Mahesh Raj Mohan: The Silent Empire novels have a real space opera feel to them, with slipships, lasers and multiplanetary empires . . . do you consider these novels space opera? How would you describe them?
Steven Piziks: They're space opera, but better! The problem with the term "space opera" is that it makes people think of poorly-written pulp-era stories that have no basis in reality. I do use a lot of impossible science like easy FTL travel and powerful telepathy, so those elements are definitely space operatic. (Is that a term? Maybe I just invented it.) But I avoid cackling villains, good guys dressed in white, bad guys dressed in black, and people who bring swords to gunfights.
MRM: I really enjoyed the Dream -- the space made up of all the minds of the universe and used by the Silent for instantaneous communication; it's a clever take on telepathy, and keeps both plotlines unpredictable. How did you come up with the concept for the Dream, and its rules?
SP: Sarah Zettel, another SF writer and my good friend, actually came up with the basic concept for the Dream. Originally we were going to do Dreamer (the first Silent Empire book) as a collaboration. We wanted to do a story about a bunch of monk-like people who had some kind of psionic or mystical abilities, but we didn't want to do the usual telepathy/telekinesis/what-have-you. Sarah came up with the idea of the Dream and how it could be used for interplanetary communication. From there, we created a history of the universe, a few characters, and the beginnings of a plot. And then a good disaster struck: Sarah was offered a fantasy trilogy contract. She didn't have time to do that and the Silent Empire both, so she offered to hand the whole thing over to me. I accepted.
At that point, we only had the bare skeleton of the universe, including only a vague idea of how the Dream worked, so I fleshed out everything and, of course, wrote the actual book.
As an interesting aside, Sarah's computer created the term "Silent." Sarah uses dictation software to write her books, and when she said the word "psionic," her computer wrote "silent." We both liked the term and decided to keep it.
MRM: Kendi Weaver, the hotshot pilot and maverick Child of Irfan, is not a typical science fiction protagonist. He is a double minority . . . of Aboriginal Australian descent, as well as being gay. It is an inspired choice, considering the current lack of ethnic diversification in current SF publishing. It evoked Ursula Le Guin and even early Silverberg to me. What made you choose the Aborigines for Kendi's background, and was his sexuality a conscious choice at challenging the status quo of SF protagonists?
SP: Thanks! I made Kendi an Australian Aborigine because I had just read some books on Aboriginal culture and had a headful of the Aboriginal concept of Dreamtime. Dreamtime and Sarah's original concept of the Dream had some interesting similarities, I thought, so I decided to create a character who saw them as the same thing. Whether they actually are the same thing or not is up for grabs.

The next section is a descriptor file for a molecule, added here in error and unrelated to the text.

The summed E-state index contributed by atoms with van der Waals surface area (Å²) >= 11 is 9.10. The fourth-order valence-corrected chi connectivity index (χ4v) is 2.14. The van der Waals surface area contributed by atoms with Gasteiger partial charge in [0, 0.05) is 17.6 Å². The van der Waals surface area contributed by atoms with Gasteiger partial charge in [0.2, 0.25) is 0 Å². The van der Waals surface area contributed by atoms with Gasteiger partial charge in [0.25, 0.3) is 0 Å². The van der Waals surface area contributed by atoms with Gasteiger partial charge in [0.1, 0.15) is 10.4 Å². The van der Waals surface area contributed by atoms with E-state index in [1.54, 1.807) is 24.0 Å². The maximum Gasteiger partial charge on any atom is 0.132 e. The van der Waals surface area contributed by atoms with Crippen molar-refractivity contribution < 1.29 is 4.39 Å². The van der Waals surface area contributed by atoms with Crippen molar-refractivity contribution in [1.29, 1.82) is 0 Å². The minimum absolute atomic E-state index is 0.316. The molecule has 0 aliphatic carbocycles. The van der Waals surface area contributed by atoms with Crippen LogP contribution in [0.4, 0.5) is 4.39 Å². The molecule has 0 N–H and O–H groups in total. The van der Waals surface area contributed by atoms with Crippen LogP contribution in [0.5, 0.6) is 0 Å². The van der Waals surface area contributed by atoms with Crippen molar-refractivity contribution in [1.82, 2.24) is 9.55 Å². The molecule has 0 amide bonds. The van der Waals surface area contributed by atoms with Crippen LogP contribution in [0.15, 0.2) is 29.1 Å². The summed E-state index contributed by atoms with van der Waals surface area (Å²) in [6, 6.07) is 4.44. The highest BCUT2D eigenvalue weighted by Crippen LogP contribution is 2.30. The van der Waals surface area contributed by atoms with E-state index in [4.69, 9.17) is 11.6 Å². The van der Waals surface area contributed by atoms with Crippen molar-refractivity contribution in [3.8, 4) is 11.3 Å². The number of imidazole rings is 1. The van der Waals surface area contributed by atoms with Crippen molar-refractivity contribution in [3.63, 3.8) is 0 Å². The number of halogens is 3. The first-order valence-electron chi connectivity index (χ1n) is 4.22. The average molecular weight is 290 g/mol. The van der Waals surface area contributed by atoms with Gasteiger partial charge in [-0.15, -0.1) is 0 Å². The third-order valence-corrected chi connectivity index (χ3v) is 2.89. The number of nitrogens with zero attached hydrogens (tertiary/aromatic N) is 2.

I did make Kendi gay on purpose, but originally he was going to be a secondary character. He and Ben were intended to be a steady, long-term couple, something you don't often see in fictional same-sex relationships. Sejal was actually supposed to be the male protagonist in Dreamer. But Kendi just strolled on stage and took that role for himself. I didn't fight him over it.
After I wrote Dreamer, I met with Laura Anne Gilman, my editor at Roc, to talk about a second book. My contract stated that I had to write Dreamer and another science fiction novel, not necessarily a Silent Empire book. I had an idea for an unrelated book, but it didn't really grab Laura Anne. I also ran the idea of another Silent Empire novel past her, one about Kendi as a teenager, and she greeted that one with much more enthusiasm. I, however, was a bit cautious.
"Will Steven Harper become known as 'that gay SF writer'?" I asked. "The label doesn't bother me, but I'm worried about sales."
"Gay characters don't hurt sales these days," she said. "Do what you like."
So I have.
MRM: In the novels, the theme of family is prevalent, and seems to drive the novels, and often not in a "warm-and-fuzzy" context. There are scenes between Ben Rymar and his extended family that were almost painful to read at times, for their realism. How much did you draw on your own experiences for the novels?
SP: I drew on quite a lot, actually, though not always consciously. I wrote Dreamer about two years after my own family underwent some serious upheaval. My parents divorced rather messily after twenty-five years of marriage, and my siblings and I scattered all over the state soon after, rather like Kendi's family was scattered. In Trickster, Kendi attempts to bring them back together again, right at a time when I was at last resolving various familial conflicts in my own life.
Ben's family in Nightmare is actually drawn from a friend's experiences with her family. They were dreadful people!
MRM: You have created a future in which slavery has not only returned, but is an entrenched way of life for several interplanetary empires and corporations. Do you perceive seeds of that in the world today? Will governments condone owning slaves in the future?